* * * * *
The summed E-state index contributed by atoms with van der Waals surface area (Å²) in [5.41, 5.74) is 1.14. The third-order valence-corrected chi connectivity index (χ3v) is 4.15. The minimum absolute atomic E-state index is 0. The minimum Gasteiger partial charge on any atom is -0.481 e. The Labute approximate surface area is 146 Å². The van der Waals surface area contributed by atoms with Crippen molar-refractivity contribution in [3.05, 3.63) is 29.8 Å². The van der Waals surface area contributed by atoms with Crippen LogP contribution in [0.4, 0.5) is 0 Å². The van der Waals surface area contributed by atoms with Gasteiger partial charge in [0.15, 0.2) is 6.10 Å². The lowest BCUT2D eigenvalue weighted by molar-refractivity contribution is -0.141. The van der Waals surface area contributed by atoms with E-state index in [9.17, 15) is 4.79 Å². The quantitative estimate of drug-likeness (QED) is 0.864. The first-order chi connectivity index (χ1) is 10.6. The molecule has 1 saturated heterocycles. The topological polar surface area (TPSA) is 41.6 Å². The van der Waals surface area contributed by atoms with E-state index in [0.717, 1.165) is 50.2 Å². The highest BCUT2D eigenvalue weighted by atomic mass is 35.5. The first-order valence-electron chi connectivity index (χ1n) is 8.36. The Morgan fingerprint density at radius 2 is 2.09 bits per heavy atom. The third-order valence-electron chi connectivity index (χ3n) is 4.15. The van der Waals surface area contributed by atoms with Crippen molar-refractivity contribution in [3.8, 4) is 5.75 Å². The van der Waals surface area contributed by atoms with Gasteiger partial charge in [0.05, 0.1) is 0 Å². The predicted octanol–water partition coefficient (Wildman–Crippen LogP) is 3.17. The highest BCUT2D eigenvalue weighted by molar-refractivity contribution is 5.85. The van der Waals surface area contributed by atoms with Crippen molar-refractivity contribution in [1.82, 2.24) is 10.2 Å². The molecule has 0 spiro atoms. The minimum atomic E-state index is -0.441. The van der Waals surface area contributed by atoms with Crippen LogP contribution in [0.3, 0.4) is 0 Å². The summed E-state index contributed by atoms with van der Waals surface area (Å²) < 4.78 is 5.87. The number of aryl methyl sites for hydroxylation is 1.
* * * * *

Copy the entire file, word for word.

The summed E-state index contributed by atoms with van der Waals surface area (Å²) in [5.41, 5.74) is 1.14. The third-order valence-corrected chi connectivity index (χ3v) is 4.15. The minimum absolute atomic E-state index is 0. The minimum Gasteiger partial charge on any atom is -0.481 e. The Labute approximate surface area is 146 Å². The van der Waals surface area contributed by atoms with Crippen molar-refractivity contribution in [3.05, 3.63) is 29.8 Å². The van der Waals surface area contributed by atoms with Crippen LogP contribution in [0.4, 0.5) is 0 Å². The van der Waals surface area contributed by atoms with Gasteiger partial charge in [0.15, 0.2) is 6.10 Å². The lowest BCUT2D eigenvalue weighted by molar-refractivity contribution is -0.141. The van der Waals surface area contributed by atoms with E-state index in [9.17, 15) is 4.79 Å². The quantitative estimate of drug-likeness (QED) is 0.864. The first-order chi connectivity index (χ1) is 10.6. The molecule has 1 saturated heterocycles. The topological polar surface area (TPSA) is 41.6 Å². The van der Waals surface area contributed by atoms with E-state index in [0.717, 1.165) is 50.2 Å². The highest BCUT2D eigenvalue weighted by atomic mass is 35.5. The first-order valence-electron chi connectivity index (χ1n) is 8.36. The Morgan fingerprint density at radius 2 is 2.09 bits per heavy atom. The third-order valence-electron chi connectivity index (χ3n) is 4.15. The van der Waals surface area contributed by atoms with Crippen molar-refractivity contribution in [3.8, 4) is 5.75 Å². The van der Waals surface area contributed by atoms with Gasteiger partial charge in [0.05, 0.1) is 0 Å². The predicted octanol–water partition coefficient (Wildman–Crippen LogP) is 3.17. The highest BCUT2D eigenvalue weighted by molar-refractivity contribution is 5.85. The van der Waals surface area contributed by atoms with Crippen molar-refractivity contribution in [1.82, 2.24) is 10.2 Å². The molecule has 0 spiro atoms. The minimum atomic E-state index is -0.441. The van der Waals surface area contributed by atoms with Crippen LogP contribution in [0.3, 0.4) is 0 Å². The summed E-state index contributed by atoms with van der Waals surface area (Å²) < 4.78 is 5.87. The number of aryl methyl sites for hydroxylation is 1.